Shuler goes in motion to hand off good deed


FROSTBURG -- When the Washington Redskins drafted Heath Shuler last year, one of the things they liked about him was his quick feet.

Shuler's speed came in handy last month, when he --ed through the Atlanta airport to help himself and a great-grandmother he had met at Baltimore-Washington International Airport catch a flight to Knoxville, Tenn.

The woman, a 67-year-old widow named Bessie McFarland who has three sons, six grandchildren and two great-grandchildren, then decided she wanted to thank the Redskins quarterback in writing for helping her make the connection.

She didn't have the Redskins' address, so she decided to write a letter to the Knoxville News-Sentinel.

"I thought I'd write a nice letter to the editor and it would be published on the editorial page and be a real big thank you to Heath Shuler and that would be it. I didn't dream about all this other stuff," McFarland said yesterday.

She didn't have any idea the newspaper would take her picture, put it on Page 1 and that the wire services would send the story across the country.

The result is that after the Redskins' morning practice yesterday, Shuler had to explain how he met the woman June 26 at BWI.

He was going home for a break before training camp and she was flying for just the second time in her life. She had been visiting her son, Stan McFarland, a computer consultant, and her daughter-in-law, Lynn, a Chinese linguist, at their home in Crownsville.

Her original flight through Pittsburgh was canceled and she got on one to Charlotte, where she planned to make a connection to Knoxville.

After the plane pulled away from the gate and her family left, it developed mechanical trouble and returned to the gate.

After they deplaned, McFarland met Shuler because they were the only passengers on the plane going to Knoxville.

"He was such a clean-cut young man and I said, 'What's your name?' and I felt real embarrassed. I realized then, 'Oh, my gosh, you're Heath Shuler,' " she said.

Shuler said, "She was skeptical about me helping her out, but then she felt comfortable [after he introduced himself]."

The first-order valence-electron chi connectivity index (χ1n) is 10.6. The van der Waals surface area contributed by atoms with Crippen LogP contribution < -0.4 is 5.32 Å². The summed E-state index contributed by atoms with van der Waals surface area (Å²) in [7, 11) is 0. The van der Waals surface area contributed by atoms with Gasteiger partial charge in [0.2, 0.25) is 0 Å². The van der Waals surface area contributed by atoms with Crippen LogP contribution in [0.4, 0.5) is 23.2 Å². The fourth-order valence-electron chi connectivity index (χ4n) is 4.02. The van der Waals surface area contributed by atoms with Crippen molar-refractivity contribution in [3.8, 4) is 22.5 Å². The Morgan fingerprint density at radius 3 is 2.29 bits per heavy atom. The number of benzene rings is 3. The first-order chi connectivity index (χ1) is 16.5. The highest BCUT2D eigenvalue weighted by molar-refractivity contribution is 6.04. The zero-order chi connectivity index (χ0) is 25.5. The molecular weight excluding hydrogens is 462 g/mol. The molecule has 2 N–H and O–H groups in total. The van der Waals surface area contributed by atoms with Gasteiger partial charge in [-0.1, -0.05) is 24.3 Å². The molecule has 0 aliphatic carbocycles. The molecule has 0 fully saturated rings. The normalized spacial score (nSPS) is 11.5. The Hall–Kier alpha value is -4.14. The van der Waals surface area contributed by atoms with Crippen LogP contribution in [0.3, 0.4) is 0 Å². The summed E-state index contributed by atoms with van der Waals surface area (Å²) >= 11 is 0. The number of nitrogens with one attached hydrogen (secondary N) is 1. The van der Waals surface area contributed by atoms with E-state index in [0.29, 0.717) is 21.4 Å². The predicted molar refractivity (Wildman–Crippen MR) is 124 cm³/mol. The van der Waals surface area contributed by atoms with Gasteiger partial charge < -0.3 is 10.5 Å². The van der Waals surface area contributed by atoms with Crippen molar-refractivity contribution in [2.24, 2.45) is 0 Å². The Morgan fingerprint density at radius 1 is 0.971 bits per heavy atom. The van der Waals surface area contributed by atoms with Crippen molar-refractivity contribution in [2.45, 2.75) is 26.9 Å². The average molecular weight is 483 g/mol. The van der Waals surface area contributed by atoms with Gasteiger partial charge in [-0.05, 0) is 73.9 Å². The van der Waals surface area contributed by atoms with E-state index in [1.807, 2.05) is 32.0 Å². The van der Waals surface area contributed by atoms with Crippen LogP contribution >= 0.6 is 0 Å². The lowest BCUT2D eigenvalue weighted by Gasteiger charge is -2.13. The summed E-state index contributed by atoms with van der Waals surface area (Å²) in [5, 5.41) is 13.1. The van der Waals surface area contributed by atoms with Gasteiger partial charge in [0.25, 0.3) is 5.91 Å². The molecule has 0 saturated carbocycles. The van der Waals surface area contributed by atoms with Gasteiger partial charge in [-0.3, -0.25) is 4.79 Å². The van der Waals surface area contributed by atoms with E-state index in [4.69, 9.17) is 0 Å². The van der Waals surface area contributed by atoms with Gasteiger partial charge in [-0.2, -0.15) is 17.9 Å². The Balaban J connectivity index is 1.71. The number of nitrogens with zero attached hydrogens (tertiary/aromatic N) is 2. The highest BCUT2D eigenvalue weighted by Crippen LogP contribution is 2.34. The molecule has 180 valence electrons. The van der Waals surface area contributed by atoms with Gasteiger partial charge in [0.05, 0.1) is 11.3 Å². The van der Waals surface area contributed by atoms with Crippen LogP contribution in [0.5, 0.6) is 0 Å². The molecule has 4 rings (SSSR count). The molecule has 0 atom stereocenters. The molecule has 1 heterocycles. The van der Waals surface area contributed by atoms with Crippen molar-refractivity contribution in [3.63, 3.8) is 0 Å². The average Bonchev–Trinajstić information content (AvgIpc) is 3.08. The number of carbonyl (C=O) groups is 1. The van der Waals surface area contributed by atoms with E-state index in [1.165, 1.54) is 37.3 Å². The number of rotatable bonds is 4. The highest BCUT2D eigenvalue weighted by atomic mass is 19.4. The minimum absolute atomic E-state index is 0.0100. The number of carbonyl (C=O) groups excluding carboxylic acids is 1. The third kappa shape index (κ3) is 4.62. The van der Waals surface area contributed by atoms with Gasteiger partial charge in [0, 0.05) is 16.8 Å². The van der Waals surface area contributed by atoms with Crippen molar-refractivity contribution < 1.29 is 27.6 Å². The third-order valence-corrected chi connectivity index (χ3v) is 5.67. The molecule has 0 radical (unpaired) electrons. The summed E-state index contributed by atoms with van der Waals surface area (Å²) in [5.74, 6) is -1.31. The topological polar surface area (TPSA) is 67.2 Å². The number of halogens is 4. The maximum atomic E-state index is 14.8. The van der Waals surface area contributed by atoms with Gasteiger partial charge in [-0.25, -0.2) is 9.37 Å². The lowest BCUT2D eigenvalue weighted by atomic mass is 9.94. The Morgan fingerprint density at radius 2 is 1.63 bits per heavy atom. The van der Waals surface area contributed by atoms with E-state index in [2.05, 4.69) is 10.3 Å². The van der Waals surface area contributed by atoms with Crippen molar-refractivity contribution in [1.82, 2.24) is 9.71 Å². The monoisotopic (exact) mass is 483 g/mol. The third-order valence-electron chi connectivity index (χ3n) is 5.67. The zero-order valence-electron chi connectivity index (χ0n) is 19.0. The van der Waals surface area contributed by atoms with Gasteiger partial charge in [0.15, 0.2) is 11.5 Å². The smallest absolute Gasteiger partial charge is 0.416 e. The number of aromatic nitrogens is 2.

Shuler arranged for them to fly to Atlanta and change airlines for the last flight to Knoxville after 11 p.m. When the flight arrived late in Atlanta, Shuler ran through the airport, from Gate A to Gate F, only to find the gate for the Knoxville flight had already closed and the plane was pulling away.

"The guy at the gate knew who I was so he asked the pilot to bring the plane back. Then I said, by the way, 10 minutes down the hall, there's an old lady coming with me," he said.

Shuler --ed back, got her ticket, ran back to the gate to check her in as the plane returned to the gate.

McFarland said she wasn't that slow, she just couldn't keep up with Shuler.

"Everybody pictured me being a doddering lady walking with a cane," she said. "I was trying to keep up with him. I guess we were a spectacle almost at midnight."

She added, "I hope all this isn't embarrassing to Mr. Shuler."

Shuler, who found out about the letter when a friend faxed him a copy at training camp, said, "It's nice. It's good that she did that. I guess it was her way of thanking me."

The Redskins will be in Knoxville in two weeks to play an exhibition game against the Houston Oilers. In an attempt to promote the game and sell tickets, the Redskins PR department has been sending a daily diary to the Knoxville paper. Shuler hadn't included the airplane story in the diary.

"I wasn't going to run and tell everybody that I helped a lady in an airport," he said. "A lot of players on our team would have done the same thing."

She said, "He's such a down-to-earth young man. I don't think success has gone to his head. It's unusual these days for young people to care that much about older people."

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